I wasn't particularly taken with the first book in this trilogy, but this second volume gives back all that was promised in that story. Possibly as good as the Farseer trilogy, recommended for those who like good fantasy stories.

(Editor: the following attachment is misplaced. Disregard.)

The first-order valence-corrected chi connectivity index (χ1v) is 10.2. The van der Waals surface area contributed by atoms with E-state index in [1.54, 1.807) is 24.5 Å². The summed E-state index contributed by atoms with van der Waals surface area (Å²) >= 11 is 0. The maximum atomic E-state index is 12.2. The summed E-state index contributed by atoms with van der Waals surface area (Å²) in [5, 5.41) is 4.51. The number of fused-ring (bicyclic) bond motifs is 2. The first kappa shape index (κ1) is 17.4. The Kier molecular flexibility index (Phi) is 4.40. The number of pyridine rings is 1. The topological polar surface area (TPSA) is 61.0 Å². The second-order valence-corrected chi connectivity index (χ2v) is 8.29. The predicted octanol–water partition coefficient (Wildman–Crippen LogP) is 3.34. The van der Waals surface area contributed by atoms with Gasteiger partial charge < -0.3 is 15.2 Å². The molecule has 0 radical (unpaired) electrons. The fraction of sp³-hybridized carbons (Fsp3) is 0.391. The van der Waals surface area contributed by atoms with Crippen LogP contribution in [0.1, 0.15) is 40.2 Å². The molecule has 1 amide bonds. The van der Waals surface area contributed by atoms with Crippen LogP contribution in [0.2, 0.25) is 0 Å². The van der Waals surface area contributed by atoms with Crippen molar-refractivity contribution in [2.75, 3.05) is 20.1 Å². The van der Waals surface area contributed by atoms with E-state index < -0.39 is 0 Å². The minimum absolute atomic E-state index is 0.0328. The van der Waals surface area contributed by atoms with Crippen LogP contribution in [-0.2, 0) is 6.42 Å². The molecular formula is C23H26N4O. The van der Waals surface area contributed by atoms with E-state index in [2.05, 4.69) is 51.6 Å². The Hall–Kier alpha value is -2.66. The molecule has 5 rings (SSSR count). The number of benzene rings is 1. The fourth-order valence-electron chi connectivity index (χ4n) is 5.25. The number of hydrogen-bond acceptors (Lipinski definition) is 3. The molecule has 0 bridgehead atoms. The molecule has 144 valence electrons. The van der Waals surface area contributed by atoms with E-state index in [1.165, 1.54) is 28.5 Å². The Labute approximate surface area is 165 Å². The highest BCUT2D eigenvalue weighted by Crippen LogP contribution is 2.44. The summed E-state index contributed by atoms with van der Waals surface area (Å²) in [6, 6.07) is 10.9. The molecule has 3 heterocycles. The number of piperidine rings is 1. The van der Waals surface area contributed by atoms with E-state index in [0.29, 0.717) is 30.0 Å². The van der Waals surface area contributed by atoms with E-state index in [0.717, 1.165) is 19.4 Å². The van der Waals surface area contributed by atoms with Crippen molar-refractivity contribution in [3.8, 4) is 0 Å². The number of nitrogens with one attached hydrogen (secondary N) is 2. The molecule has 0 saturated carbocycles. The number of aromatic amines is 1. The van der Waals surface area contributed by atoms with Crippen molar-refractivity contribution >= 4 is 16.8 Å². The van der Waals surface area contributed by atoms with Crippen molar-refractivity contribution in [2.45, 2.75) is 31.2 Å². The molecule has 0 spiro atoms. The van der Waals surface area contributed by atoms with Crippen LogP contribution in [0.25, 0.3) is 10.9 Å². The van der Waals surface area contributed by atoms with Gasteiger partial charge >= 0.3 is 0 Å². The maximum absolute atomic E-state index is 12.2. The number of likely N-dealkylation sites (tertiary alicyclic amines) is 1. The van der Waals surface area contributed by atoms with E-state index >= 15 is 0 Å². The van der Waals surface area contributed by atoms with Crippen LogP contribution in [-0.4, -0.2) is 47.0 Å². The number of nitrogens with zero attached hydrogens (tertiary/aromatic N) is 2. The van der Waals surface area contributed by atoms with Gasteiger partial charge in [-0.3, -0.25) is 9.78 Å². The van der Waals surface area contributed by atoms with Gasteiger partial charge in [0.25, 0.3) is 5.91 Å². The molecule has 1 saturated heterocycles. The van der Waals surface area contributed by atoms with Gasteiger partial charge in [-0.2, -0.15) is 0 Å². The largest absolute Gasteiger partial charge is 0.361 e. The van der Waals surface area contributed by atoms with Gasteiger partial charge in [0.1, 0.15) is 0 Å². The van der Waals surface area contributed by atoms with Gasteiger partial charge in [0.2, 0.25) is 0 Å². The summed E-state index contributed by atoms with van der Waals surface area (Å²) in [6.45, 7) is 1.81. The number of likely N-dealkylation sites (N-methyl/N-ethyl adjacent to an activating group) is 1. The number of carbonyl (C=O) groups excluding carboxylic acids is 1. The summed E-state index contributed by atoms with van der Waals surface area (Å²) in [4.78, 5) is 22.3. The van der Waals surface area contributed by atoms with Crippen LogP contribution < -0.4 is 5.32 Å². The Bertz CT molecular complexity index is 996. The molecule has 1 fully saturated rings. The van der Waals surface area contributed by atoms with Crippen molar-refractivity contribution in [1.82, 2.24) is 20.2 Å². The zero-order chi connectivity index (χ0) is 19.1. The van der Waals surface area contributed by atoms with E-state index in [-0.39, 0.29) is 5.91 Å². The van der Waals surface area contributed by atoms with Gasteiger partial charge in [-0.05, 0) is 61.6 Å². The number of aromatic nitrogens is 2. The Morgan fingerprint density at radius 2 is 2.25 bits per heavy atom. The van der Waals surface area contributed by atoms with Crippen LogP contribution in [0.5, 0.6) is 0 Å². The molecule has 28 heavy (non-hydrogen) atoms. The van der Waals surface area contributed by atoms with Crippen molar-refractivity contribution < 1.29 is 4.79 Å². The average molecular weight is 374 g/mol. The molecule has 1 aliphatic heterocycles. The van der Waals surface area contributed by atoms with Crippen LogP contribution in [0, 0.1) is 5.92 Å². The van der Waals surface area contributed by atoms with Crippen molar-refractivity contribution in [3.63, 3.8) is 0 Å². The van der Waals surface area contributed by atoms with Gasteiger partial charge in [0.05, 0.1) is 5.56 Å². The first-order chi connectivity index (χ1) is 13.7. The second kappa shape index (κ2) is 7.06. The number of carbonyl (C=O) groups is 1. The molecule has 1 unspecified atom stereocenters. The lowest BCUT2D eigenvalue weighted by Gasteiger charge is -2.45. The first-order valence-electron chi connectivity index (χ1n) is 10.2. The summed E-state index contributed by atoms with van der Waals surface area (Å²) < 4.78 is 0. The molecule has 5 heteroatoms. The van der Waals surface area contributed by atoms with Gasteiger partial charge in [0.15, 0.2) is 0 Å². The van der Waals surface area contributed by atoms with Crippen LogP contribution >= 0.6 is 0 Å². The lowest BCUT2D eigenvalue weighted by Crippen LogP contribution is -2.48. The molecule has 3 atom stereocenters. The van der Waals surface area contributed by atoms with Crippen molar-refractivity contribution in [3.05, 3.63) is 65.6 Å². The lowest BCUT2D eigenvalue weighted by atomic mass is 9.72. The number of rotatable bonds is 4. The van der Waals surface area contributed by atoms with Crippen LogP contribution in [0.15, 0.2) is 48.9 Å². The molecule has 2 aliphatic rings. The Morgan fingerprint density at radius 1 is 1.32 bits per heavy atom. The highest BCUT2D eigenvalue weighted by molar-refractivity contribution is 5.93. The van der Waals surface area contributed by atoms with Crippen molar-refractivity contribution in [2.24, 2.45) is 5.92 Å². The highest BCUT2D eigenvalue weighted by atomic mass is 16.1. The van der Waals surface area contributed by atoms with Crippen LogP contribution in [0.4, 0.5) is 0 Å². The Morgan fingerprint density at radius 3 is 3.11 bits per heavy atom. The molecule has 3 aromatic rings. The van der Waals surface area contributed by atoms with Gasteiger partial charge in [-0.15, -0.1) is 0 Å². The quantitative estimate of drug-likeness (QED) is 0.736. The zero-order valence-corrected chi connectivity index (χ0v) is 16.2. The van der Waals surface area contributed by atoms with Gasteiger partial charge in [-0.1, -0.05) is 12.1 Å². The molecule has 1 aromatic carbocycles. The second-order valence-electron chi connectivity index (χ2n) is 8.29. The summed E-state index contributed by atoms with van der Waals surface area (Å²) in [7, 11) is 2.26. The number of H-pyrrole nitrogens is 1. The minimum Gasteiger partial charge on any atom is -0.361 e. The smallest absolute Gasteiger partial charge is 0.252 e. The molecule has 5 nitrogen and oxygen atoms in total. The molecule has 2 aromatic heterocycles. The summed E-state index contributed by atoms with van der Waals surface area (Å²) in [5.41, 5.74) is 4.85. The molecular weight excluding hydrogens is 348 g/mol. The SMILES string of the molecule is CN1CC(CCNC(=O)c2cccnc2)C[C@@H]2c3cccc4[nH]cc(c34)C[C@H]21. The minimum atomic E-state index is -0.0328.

This one also takes all the seemingly straightforward cultures of the first book and shows enough of each that they take on a lot more depth (and, at the end of the day, they all seem terrible). The protagonist spends the whole novel stuck between two of them, being required by both to destroy the other. He does not have an easy time (which I guess is pretty standard for Hobb - she's very nasty to her characters).